South Devon is currently being blessed with day after day of brilliant sunshine and amazing blue skies. The Met Office reliably informs us there will not be a drop of rain for at least a week. This is great for our long evening barbecues and after work river swims, but how are our crops holding up in this summer drought?

Many of our plants are succumbing to the dry conditions. Our winter brassica seedlings need watering a least twice a day before we plant them out next month. Some of our oriental salad leaves have wilted back into the earth. On top of that we suspect our entire onion crop has powdery mildew (Leveillula taurica), a fungus that overwinters in the soil. The dry weather has put stress on the onions ability to resist the pathogen, which is probably a result of a relatively wet spring followed by a long summer drought.


It’s not all bad news though- lots of plants are loving the sunshine. Our tomatoes are developing fast and the courgettes are having a field day. The sweet-corn especially needs sunny weather of 25°c plus to really thrive, and is shooting up. Looking forward to a bumper corn harvest in a month or two.

If anyone would like to do a rain-dance for us though it would be much appreciated!

A tale of two composts


Today we’ve been clearing out an old glasshouse and preparing beds for our aubergines, chillis and pepper. Nice to get out of the rain! We used two types of compost on the beds and noticed some big differences between them!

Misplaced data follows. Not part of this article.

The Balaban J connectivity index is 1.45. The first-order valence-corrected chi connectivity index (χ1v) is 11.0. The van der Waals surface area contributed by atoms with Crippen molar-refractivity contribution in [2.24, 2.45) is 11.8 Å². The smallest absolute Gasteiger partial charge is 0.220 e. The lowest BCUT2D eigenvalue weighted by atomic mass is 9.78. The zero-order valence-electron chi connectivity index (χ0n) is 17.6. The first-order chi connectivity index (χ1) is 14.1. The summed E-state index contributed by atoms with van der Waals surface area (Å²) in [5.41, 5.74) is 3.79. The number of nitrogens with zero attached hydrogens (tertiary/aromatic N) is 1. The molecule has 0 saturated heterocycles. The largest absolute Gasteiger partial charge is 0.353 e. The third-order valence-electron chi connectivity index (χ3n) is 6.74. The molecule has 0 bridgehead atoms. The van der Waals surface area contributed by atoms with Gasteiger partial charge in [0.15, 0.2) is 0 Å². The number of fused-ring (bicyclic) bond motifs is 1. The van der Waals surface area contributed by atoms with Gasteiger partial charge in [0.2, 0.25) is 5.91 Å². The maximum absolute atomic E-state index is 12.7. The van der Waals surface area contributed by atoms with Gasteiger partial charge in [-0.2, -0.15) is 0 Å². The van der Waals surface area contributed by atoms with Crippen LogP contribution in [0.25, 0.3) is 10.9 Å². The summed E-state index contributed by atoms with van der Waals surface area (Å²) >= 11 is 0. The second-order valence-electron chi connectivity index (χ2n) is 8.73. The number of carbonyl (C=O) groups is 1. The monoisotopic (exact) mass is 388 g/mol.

The first type we used was our own compost that was made up of old crops and manky vegetables, which was left to decompose for a year. As we spread it over the beds it teemed with life- worms, ants, woodlice, and most excitingly loads of millipedes and centipedes. These apex predators are a great sign for gardeners, as they indicate you have a super healthy food web in your soils. Having a big diversity of critters in your compost injects your soil with life, which helps with natural nutrient cycling!

The second compost we used was a soil conditioner made from commercial green waste. In comparison to our home made batch, this compost was a sterilized, lifeless desert. But it still serves a great purpose as a mulch to stop the pesky weeds. And because it’s really woody it provides a slow release nitrogen supply, so our beds will benefit from it over time.

If you want to find out more about the wonderful world of compost join us for our next composting short course on the 26th May here at School Farm. You’ll find out how to make perfect compost and get a lovely lunch of soup and salad.

5 reasons to be a member of School Farm CSA!

Ever wondered why you should become a member of School Farm CSA?

1) You get the freshest veg around- we pick all of our produce the day it is picked up by members

2) You will be part of a community of people wanting to change the food systems for the better! We hold regular volunteer events for members and will keep in touch with you with farm news.

3) We offer a members discount on every short-course we run

4) We are using the most ecological methods to grow our veg. We are organic, operate on a minimum tillage system to protect our soil, and use very little machinary

5) You are supporting the local economy! We don’t buy produce in from anywhere, so the majority of our turnover is kept in the Totnes area

To find out more visit our membership page or email



Tea in the sunshine on a blanket is the best way to socialise after helping to plant out seedlings or weeding a bed of onions. Learn new skills and help us nurture the soil and plants on the farm.